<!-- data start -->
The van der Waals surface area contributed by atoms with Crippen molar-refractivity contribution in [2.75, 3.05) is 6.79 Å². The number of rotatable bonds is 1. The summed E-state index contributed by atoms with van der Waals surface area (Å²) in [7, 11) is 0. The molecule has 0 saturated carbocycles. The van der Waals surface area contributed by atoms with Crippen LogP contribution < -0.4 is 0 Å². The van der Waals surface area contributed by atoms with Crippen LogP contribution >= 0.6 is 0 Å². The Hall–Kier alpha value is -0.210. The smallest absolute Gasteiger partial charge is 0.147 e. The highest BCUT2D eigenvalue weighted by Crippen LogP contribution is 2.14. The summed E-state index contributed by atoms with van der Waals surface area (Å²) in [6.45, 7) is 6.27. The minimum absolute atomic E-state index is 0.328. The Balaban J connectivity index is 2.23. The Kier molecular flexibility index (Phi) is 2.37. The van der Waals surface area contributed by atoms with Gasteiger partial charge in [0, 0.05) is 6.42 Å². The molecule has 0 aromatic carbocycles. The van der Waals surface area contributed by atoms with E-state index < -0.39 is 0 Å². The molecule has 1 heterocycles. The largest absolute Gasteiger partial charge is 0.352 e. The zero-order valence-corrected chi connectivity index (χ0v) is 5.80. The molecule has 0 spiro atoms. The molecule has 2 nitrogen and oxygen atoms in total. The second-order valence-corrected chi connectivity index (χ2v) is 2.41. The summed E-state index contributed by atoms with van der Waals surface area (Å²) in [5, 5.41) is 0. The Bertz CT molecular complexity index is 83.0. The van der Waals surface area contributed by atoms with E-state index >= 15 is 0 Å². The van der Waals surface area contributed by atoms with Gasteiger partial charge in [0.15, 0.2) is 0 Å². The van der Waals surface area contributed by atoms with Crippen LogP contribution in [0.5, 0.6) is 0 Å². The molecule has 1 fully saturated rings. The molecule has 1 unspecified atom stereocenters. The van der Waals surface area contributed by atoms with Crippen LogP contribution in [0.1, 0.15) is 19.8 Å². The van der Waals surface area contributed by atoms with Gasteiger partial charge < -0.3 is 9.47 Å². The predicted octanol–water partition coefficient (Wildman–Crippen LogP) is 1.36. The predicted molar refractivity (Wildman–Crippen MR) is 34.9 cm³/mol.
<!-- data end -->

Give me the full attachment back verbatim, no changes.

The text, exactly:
The van der Waals surface area contributed by atoms with Crippen molar-refractivity contribution in [2.75, 3.05) is 6.79 Å². The number of rotatable bonds is 1. The summed E-state index contributed by atoms with van der Waals surface area (Å²) in [7, 11) is 0. The molecule has 0 saturated carbocycles. The van der Waals surface area contributed by atoms with Crippen LogP contribution < -0.4 is 0 Å². The van der Waals surface area contributed by atoms with Crippen LogP contribution >= 0.6 is 0 Å². The Hall–Kier alpha value is -0.210. The smallest absolute Gasteiger partial charge is 0.147 e. The highest BCUT2D eigenvalue weighted by Crippen LogP contribution is 2.14. The summed E-state index contributed by atoms with van der Waals surface area (Å²) in [6.45, 7) is 6.27. The minimum absolute atomic E-state index is 0.328. The Balaban J connectivity index is 2.23. The Kier molecular flexibility index (Phi) is 2.37. The van der Waals surface area contributed by atoms with Gasteiger partial charge in [0, 0.05) is 6.42 Å². The molecule has 0 aromatic carbocycles. The van der Waals surface area contributed by atoms with E-state index < -0.39 is 0 Å². The molecule has 1 heterocycles. The largest absolute Gasteiger partial charge is 0.352 e. The zero-order valence-corrected chi connectivity index (χ0v) is 5.80. The molecule has 0 spiro atoms. The molecule has 2 nitrogen and oxygen atoms in total. The second-order valence-corrected chi connectivity index (χ2v) is 2.41. The summed E-state index contributed by atoms with van der Waals surface area (Å²) in [5, 5.41) is 0. The Bertz CT molecular complexity index is 83.0. The van der Waals surface area contributed by atoms with E-state index >= 15 is 0 Å². The van der Waals surface area contributed by atoms with Gasteiger partial charge in [0.15, 0.2) is 0 Å². The van der Waals surface area contributed by atoms with Crippen LogP contribution in [0.5, 0.6) is 0 Å². The molecule has 1 fully saturated rings. The molecule has 1 unspecified atom stereocenters. The van der Waals surface area contributed by atoms with Crippen LogP contribution in [0.1, 0.15) is 19.8 Å². The van der Waals surface area contributed by atoms with Gasteiger partial charge < -0.3 is 9.47 Å². The predicted octanol–water partition coefficient (Wildman–Crippen LogP) is 1.36. The predicted molar refractivity (Wildman–Crippen MR) is 34.9 cm³/mol.